Generally, no. However, be mindful of the situation in this post.
Hard problems can make you worse at some easy problems!
Take a look at these two questions:
- (Hard Problem) Calculate the Edit Distance between two given strings.
For example, the edit distance between “cat” and “cog” is 2 - it requires two substitutions: a -> o and t -> g.
- (Easy Problem) Find if the Edit Distance between two given strings is 1.
For example, the edit distance between “dog” and “dogs” is 1 - it requires one insertion - the letter s.
The first problem - Finding Edit Distance - is well known. It’s a hard problem, usually solved using Dynamic Programming.
Here’s what we’ve observed:
Let’s say a candidate has practiced the 1st problem.
When we ask them the 2nd problem, they approach it via Dynamic Programming, even though it’s unnecessary.
In their mind, the 2nd problem is a variation of the first, so naturally, it should be solved with a similar technique, right?
Wrong! The second problem is much simpler!
Yet many candidates fall into this trap. They apply a solution prematurely - without digging deeper into the specific problem.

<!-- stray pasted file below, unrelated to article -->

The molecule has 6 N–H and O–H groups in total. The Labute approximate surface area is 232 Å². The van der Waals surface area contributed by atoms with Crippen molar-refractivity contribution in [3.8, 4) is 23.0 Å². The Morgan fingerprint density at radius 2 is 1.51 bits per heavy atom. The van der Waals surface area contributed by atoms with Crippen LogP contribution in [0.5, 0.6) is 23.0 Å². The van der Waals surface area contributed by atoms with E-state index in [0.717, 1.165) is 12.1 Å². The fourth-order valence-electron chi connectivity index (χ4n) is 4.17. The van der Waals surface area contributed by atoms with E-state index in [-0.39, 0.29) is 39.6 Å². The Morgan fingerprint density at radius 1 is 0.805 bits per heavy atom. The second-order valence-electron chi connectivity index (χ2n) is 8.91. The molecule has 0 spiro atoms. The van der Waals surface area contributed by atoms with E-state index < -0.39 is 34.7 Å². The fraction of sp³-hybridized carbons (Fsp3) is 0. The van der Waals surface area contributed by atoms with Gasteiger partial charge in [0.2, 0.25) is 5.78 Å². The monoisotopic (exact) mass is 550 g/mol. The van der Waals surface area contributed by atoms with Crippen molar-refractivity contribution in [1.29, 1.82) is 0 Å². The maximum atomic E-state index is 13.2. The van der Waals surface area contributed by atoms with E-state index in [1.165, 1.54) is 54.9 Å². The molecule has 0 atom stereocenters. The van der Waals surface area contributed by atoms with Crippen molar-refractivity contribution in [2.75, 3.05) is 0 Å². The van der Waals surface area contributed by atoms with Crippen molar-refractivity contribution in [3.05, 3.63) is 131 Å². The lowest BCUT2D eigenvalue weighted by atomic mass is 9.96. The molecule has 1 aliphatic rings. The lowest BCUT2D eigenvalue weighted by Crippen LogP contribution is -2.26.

Luckily, you can avoid this - when you get a new problem that sounds familiar, don’t get too excited.
Don’t just try to recall a solution.
Instead, solve the problem from scratch. Take examples and try to understand the problem’s components.
With this process, you will find a solution naturally - even if it’s the same solution you’ve seen before.
Now obviously, this advice doesn’t apply to all situations. In general, solving hard problems is good for your problem-solving skills.
Just be mindful and don’t ignore easier problems.
“When all you have is a hammer, everything looks like a nail” - Law of the instrument
Originally posted on Quora